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San Francisco Civil Litigation Blog

Helping people defend their personality rights

People know that California is a place where many wealthy and famous people live. In addition to the celebrities who congregate particularly in the southern part of this state, there are many wealthy business people, including pioneers in the technology industry, who call the San Francisco area and other parts of Northern California their home.

As a previous post on this blog has discussed, California residents, whether they are famous or not, have the right to decide how their images, their voices, and even their names are used in public, particularly when it comes to a business trying to use one's characteristics to sell a product or service.

Overview of how appeals work in civil cases

Even if a San Francisco individual or business has a great court case and has prepared for litigation well, there is always the chance that a judge or jury may make a decision that is disappointing.

In some cases, this may just have to be chalked up to the way life goes sometimes. However, in many other situations, the reason the result is disappointing is that it really was not fair or even was contrary to established California or federal law.

Offering representation in crisis situations

Anyone who follows the San Francisco Giants or other professional baseball teams knows that, at critical moments in the game, the manager may call for a relief pitcher, a pinch hitter or make other short-term changes in the roster.

These do not necessarily mean another player did something wrong, but that, at the moment, it is what the team needs to win the game.

The danger of startups leaking their intellectual property

Young and inexperienced entrepreneurs are vulnerable to giving away valuable information. After a few drinks and mingling, you and your business partners may run off giving away information to call attention to your unique niche in the industry. Unfortunately, this may greatly hinder your professional progress.

The excitement of venturing down the path of business prosperity may cloud your attention to discretion when it comes to the details of your business. Perhaps you have a new app or social networking idea that you can’t wait to spread the word about. Innovative ideas can spark curiosity and questions that corner you in divulging more information than you should.

The Music Modernization Act takes aim at music copyrights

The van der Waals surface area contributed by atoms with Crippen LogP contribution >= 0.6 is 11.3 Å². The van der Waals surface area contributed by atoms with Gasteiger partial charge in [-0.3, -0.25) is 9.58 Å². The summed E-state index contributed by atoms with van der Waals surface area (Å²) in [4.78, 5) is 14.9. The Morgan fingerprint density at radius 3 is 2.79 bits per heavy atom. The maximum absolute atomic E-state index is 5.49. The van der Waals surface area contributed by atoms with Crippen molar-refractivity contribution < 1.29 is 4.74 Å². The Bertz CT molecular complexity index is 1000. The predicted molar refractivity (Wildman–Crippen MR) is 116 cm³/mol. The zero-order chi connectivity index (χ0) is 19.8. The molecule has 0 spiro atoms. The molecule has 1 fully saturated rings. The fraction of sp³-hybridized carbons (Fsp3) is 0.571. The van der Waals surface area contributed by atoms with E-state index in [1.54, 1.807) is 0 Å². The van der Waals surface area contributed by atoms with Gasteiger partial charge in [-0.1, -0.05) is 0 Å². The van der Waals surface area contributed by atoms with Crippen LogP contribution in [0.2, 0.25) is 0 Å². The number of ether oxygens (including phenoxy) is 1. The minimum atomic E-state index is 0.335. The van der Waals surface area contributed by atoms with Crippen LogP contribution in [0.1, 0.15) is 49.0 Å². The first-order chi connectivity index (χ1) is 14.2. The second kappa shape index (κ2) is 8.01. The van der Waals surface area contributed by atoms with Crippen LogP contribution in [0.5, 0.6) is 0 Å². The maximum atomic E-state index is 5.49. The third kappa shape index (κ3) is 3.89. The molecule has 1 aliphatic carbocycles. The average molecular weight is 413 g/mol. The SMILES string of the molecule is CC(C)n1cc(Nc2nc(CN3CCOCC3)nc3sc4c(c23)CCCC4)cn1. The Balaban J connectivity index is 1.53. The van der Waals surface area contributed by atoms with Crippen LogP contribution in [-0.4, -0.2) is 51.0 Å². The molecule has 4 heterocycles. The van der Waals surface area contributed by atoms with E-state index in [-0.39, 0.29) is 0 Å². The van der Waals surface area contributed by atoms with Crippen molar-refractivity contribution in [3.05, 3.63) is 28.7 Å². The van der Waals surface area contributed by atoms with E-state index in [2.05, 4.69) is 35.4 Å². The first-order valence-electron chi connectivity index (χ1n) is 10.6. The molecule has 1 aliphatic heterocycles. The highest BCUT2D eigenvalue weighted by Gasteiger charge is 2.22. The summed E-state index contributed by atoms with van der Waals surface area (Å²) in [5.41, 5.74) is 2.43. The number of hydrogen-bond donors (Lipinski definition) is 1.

It’s not often you can get politicians from either side of the aisle to agree on anything. This makes the Music Modernization Act something of a miracle. All 100 state senators sponsored this bill.

The bill addresses the patchwork of copyright laws that dictate the use of music. The bill is tailored for digital streaming services such as Spotify or Pandora. It’s been hailed as a rare win-win for creators and music publishers. So, what does it try to do, exactly?

U.S. music copyright law could see a big change

Among the things that can have major economic implications for songwriters and other individuals in the music industry are copyright matters. So federal copyright law regarding music can be very impactful for these entertainment professionals. Such law could soon be changing. This is due to a bill the U.S. Senate passed last week.

The bill is called the Music Modernization Act. Among the things it would do are:

Five Crucial Practices For Protecting Intellectual Property

You have successfully developed intellectual property that sets you and your company apart in a crowded market. However, if you thought creating unique intellectual property, or IP, was the hard part, you are wrong. Now comes the real challenge: Protecting your IP from a horde of global competitors who are eager to use it for themselves.

There are several techniques that you can use to protect your IP. In this post, we will examine five of the most important.

Understanding fair use: When is it ok to use my work?

As an artist or creator, you take great pleasure in seeing the effect your work has on others. Unfortunately, there are numerous people out there who do not understand the difference between inspiration and plagiarism. When someone tries to replicate or sell your work without your permission, you can find them liable for copyright infringement and sue them for any money they have cost you.

However, not all usage of your work without permission is copyright infringement. The defendant can claim that the usage of your work was under fair use. Before you file a copyright infringement lawsuit on the supposed wrongdoer, you should learn about what California classifies as fair usage of your material and what the limitations are.

Preparing an expert witness for trial

Testifying at a trial can be stressful, even if the witness has testified before. If the jury senses the witness is unprepared, it is difficult to gain back confidence in that witness. Thorough preparation before trial may help avoid the damage an unprepared witness can inflict on your case.

The basis of testifying is to tell the truth. This may sound easy, but there are steps to follow before and while an expert witness is on the stand.

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